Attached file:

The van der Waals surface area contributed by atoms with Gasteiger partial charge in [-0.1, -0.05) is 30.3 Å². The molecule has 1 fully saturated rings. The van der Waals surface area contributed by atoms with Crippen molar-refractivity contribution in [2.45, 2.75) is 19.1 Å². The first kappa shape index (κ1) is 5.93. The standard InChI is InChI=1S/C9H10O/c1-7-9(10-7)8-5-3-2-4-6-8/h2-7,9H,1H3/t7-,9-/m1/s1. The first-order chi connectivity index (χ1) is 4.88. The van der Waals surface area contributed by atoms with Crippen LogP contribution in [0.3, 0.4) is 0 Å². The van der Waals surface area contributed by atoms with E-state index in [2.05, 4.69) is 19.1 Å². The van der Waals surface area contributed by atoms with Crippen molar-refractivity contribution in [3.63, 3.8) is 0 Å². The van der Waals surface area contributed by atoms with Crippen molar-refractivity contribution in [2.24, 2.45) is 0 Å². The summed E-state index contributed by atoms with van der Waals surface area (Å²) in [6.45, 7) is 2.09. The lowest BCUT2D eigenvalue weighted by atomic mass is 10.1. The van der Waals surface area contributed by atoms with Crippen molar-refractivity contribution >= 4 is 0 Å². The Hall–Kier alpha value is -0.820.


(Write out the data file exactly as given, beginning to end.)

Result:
The van der Waals surface area contributed by atoms with Gasteiger partial charge in [-0.1, -0.05) is 30.3 Å². The molecule has 1 fully saturated rings. The van der Waals surface area contributed by atoms with Crippen molar-refractivity contribution in [2.45, 2.75) is 19.1 Å². The first kappa shape index (κ1) is 5.93. The standard InChI is InChI=1S/C9H10O/c1-7-9(10-7)8-5-3-2-4-6-8/h2-7,9H,1H3/t7-,9-/m1/s1. The first-order chi connectivity index (χ1) is 4.88. The van der Waals surface area contributed by atoms with Crippen LogP contribution in [0.3, 0.4) is 0 Å². The van der Waals surface area contributed by atoms with E-state index in [2.05, 4.69) is 19.1 Å². The van der Waals surface area contributed by atoms with Crippen molar-refractivity contribution in [3.63, 3.8) is 0 Å². The van der Waals surface area contributed by atoms with Crippen molar-refractivity contribution in [2.24, 2.45) is 0 Å². The summed E-state index contributed by atoms with van der Waals surface area (Å²) in [6.45, 7) is 2.09. The lowest BCUT2D eigenvalue weighted by atomic mass is 10.1. The van der Waals surface area contributed by atoms with Crippen molar-refractivity contribution >= 4 is 0 Å². The Hall–Kier alpha value is -0.820.